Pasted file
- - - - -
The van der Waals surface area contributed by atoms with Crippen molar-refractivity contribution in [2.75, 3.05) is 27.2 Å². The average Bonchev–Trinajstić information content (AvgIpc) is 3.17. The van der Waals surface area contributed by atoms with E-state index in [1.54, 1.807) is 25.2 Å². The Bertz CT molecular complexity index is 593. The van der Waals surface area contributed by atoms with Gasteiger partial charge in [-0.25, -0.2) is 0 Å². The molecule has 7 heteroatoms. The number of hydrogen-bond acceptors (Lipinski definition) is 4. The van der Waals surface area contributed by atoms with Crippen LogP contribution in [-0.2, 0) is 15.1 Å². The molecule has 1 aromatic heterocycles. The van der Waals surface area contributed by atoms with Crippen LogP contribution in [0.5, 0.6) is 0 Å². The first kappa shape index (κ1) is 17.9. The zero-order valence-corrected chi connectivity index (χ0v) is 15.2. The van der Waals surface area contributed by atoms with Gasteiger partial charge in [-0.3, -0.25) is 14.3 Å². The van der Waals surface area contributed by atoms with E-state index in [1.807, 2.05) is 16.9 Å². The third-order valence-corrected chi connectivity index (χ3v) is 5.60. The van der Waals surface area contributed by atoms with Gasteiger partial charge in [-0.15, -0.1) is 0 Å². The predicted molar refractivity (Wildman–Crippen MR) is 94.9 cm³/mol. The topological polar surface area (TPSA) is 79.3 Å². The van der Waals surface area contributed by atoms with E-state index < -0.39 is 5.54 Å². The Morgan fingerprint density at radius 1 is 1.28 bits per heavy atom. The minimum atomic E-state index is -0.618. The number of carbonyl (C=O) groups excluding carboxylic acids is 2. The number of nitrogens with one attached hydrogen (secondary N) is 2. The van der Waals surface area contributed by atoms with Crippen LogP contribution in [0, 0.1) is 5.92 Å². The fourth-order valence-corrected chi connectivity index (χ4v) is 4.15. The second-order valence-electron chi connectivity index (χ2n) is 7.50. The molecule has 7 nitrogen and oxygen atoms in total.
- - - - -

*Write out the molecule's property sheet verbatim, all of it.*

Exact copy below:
The van der Waals surface area contributed by atoms with Crippen molar-refractivity contribution in [2.75, 3.05) is 27.2 Å². The average Bonchev–Trinajstić information content (AvgIpc) is 3.17. The van der Waals surface area contributed by atoms with E-state index in [1.54, 1.807) is 25.2 Å². The Bertz CT molecular complexity index is 593. The van der Waals surface area contributed by atoms with Gasteiger partial charge in [-0.25, -0.2) is 0 Å². The molecule has 7 heteroatoms. The number of hydrogen-bond acceptors (Lipinski definition) is 4. The van der Waals surface area contributed by atoms with Crippen LogP contribution in [-0.2, 0) is 15.1 Å². The molecule has 1 aromatic heterocycles. The van der Waals surface area contributed by atoms with Crippen LogP contribution in [0.5, 0.6) is 0 Å². The first kappa shape index (κ1) is 17.9. The zero-order valence-corrected chi connectivity index (χ0v) is 15.2. The van der Waals surface area contributed by atoms with Gasteiger partial charge in [-0.3, -0.25) is 14.3 Å². The van der Waals surface area contributed by atoms with E-state index in [1.807, 2.05) is 16.9 Å². The third-order valence-corrected chi connectivity index (χ3v) is 5.60. The van der Waals surface area contributed by atoms with Gasteiger partial charge in [-0.15, -0.1) is 0 Å². The predicted molar refractivity (Wildman–Crippen MR) is 94.9 cm³/mol. The topological polar surface area (TPSA) is 79.3 Å². The van der Waals surface area contributed by atoms with E-state index < -0.39 is 5.54 Å². The Morgan fingerprint density at radius 1 is 1.28 bits per heavy atom. The minimum atomic E-state index is -0.618. The number of carbonyl (C=O) groups excluding carboxylic acids is 2. The number of nitrogens with one attached hydrogen (secondary N) is 2. The van der Waals surface area contributed by atoms with Crippen LogP contribution in [0, 0.1) is 5.92 Å². The fourth-order valence-corrected chi connectivity index (χ4v) is 4.15. The second-order valence-electron chi connectivity index (χ2n) is 7.50. The molecule has 7 nitrogen and oxygen atoms in total.